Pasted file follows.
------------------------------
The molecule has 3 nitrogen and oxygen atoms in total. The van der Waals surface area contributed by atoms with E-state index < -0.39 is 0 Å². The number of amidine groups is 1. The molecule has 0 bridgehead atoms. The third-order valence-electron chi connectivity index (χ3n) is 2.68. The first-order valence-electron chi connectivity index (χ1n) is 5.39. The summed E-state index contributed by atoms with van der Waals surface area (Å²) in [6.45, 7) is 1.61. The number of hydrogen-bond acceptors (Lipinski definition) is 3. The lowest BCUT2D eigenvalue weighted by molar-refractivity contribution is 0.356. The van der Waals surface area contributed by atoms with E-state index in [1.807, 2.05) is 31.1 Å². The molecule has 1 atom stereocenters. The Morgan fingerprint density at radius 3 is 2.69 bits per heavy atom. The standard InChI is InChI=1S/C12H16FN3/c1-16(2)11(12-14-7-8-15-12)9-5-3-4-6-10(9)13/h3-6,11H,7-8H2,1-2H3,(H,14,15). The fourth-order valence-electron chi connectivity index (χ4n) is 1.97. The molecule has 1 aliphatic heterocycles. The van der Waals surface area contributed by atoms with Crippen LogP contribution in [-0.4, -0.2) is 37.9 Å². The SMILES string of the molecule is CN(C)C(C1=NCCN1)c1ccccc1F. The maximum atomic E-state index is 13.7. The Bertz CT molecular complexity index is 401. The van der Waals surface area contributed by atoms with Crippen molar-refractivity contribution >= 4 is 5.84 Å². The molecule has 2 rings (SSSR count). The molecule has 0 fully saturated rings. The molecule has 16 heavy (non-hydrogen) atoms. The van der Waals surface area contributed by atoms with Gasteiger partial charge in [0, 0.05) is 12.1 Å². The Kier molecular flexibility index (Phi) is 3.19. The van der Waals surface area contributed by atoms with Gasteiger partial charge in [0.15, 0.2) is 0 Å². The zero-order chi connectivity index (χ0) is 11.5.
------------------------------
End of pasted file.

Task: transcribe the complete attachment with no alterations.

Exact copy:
The molecule has 3 nitrogen and oxygen atoms in total. The van der Waals surface area contributed by atoms with E-state index < -0.39 is 0 Å². The number of amidine groups is 1. The molecule has 0 bridgehead atoms. The third-order valence-electron chi connectivity index (χ3n) is 2.68. The first-order valence-electron chi connectivity index (χ1n) is 5.39. The summed E-state index contributed by atoms with van der Waals surface area (Å²) in [6.45, 7) is 1.61. The number of hydrogen-bond acceptors (Lipinski definition) is 3. The lowest BCUT2D eigenvalue weighted by molar-refractivity contribution is 0.356. The van der Waals surface area contributed by atoms with E-state index in [1.807, 2.05) is 31.1 Å². The molecule has 1 atom stereocenters. The Morgan fingerprint density at radius 3 is 2.69 bits per heavy atom. The standard InChI is InChI=1S/C12H16FN3/c1-16(2)11(12-14-7-8-15-12)9-5-3-4-6-10(9)13/h3-6,11H,7-8H2,1-2H3,(H,14,15). The fourth-order valence-electron chi connectivity index (χ4n) is 1.97. The molecule has 1 aliphatic heterocycles. The van der Waals surface area contributed by atoms with Crippen LogP contribution in [-0.4, -0.2) is 37.9 Å². The SMILES string of the molecule is CN(C)C(C1=NCCN1)c1ccccc1F. The maximum atomic E-state index is 13.7. The Bertz CT molecular complexity index is 401. The van der Waals surface area contributed by atoms with Crippen molar-refractivity contribution >= 4 is 5.84 Å². The molecule has 2 rings (SSSR count). The molecule has 0 fully saturated rings. The molecule has 16 heavy (non-hydrogen) atoms. The van der Waals surface area contributed by atoms with Gasteiger partial charge in [0, 0.05) is 12.1 Å². The Kier molecular flexibility index (Phi) is 3.19. The van der Waals surface area contributed by atoms with Gasteiger partial charge in [0.15, 0.2) is 0 Å². The zero-order chi connectivity index (χ0) is 11.5.